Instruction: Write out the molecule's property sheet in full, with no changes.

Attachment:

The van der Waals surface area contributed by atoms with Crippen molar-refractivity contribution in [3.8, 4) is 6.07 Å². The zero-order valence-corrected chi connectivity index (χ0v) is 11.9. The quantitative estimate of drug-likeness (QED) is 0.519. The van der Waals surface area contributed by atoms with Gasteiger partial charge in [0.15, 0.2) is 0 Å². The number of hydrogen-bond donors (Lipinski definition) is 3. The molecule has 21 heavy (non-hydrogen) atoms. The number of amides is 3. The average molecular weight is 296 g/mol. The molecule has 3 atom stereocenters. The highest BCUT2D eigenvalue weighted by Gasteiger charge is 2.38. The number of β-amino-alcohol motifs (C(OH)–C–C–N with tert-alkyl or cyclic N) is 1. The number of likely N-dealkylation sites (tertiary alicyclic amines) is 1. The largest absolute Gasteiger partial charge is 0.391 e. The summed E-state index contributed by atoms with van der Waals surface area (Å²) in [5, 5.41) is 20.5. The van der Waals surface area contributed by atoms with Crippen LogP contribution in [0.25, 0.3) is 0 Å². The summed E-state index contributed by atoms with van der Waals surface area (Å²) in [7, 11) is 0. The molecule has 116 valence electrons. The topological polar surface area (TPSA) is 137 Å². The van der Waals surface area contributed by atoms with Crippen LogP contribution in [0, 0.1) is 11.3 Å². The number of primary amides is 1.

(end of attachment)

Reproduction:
The van der Waals surface area contributed by atoms with Crippen molar-refractivity contribution in [3.8, 4) is 6.07 Å². The zero-order valence-corrected chi connectivity index (χ0v) is 11.9. The quantitative estimate of drug-likeness (QED) is 0.519. The van der Waals surface area contributed by atoms with Gasteiger partial charge in [0.15, 0.2) is 0 Å². The number of hydrogen-bond donors (Lipinski definition) is 3. The molecule has 21 heavy (non-hydrogen) atoms. The number of amides is 3. The average molecular weight is 296 g/mol. The molecule has 3 atom stereocenters. The highest BCUT2D eigenvalue weighted by Gasteiger charge is 2.38. The number of β-amino-alcohol motifs (C(OH)–C–C–N with tert-alkyl or cyclic N) is 1. The number of likely N-dealkylation sites (tertiary alicyclic amines) is 1. The largest absolute Gasteiger partial charge is 0.391 e. The summed E-state index contributed by atoms with van der Waals surface area (Å²) in [5, 5.41) is 20.5. The van der Waals surface area contributed by atoms with Crippen LogP contribution in [0.25, 0.3) is 0 Å². The summed E-state index contributed by atoms with van der Waals surface area (Å²) in [7, 11) is 0. The molecule has 116 valence electrons. The topological polar surface area (TPSA) is 137 Å². The van der Waals surface area contributed by atoms with Crippen LogP contribution in [0, 0.1) is 11.3 Å². The number of primary amides is 1.